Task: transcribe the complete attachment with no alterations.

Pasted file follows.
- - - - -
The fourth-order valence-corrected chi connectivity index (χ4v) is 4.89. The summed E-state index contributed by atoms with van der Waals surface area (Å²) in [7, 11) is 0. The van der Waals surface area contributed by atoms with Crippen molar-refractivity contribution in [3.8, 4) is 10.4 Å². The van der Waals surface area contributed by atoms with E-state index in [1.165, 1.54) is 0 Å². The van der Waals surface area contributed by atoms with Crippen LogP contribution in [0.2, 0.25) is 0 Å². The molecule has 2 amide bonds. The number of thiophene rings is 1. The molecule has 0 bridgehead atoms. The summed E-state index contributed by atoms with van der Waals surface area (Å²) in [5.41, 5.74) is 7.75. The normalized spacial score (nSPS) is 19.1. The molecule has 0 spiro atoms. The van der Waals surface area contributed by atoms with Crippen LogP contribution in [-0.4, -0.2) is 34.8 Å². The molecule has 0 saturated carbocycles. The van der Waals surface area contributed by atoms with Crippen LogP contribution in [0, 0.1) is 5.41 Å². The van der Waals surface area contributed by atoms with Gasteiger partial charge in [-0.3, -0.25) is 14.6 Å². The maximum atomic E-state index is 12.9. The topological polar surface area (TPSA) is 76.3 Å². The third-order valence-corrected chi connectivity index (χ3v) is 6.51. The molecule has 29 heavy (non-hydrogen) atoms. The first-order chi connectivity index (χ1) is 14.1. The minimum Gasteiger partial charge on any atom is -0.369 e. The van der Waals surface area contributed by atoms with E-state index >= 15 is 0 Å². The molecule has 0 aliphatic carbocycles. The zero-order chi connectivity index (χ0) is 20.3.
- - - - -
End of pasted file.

The fourth-order valence-corrected chi connectivity index (χ4v) is 4.89. The summed E-state index contributed by atoms with van der Waals surface area (Å²) in [7, 11) is 0. The van der Waals surface area contributed by atoms with Crippen molar-refractivity contribution in [3.8, 4) is 10.4 Å². The van der Waals surface area contributed by atoms with E-state index in [1.165, 1.54) is 0 Å². The van der Waals surface area contributed by atoms with Crippen LogP contribution in [0.2, 0.25) is 0 Å². The molecule has 2 amide bonds. The number of thiophene rings is 1. The molecule has 0 bridgehead atoms. The summed E-state index contributed by atoms with van der Waals surface area (Å²) in [5.41, 5.74) is 7.75. The normalized spacial score (nSPS) is 19.1. The molecule has 0 spiro atoms. The van der Waals surface area contributed by atoms with Crippen LogP contribution in [-0.4, -0.2) is 34.8 Å². The molecule has 0 saturated carbocycles. The van der Waals surface area contributed by atoms with Crippen LogP contribution in [0, 0.1) is 5.41 Å². The van der Waals surface area contributed by atoms with Gasteiger partial charge in [-0.3, -0.25) is 14.6 Å². The maximum atomic E-state index is 12.9. The topological polar surface area (TPSA) is 76.3 Å². The third-order valence-corrected chi connectivity index (χ3v) is 6.51. The molecule has 29 heavy (non-hydrogen) atoms. The first-order chi connectivity index (χ1) is 14.1. The minimum Gasteiger partial charge on any atom is -0.369 e. The van der Waals surface area contributed by atoms with E-state index >= 15 is 0 Å². The molecule has 0 aliphatic carbocycles. The zero-order chi connectivity index (χ0) is 20.3.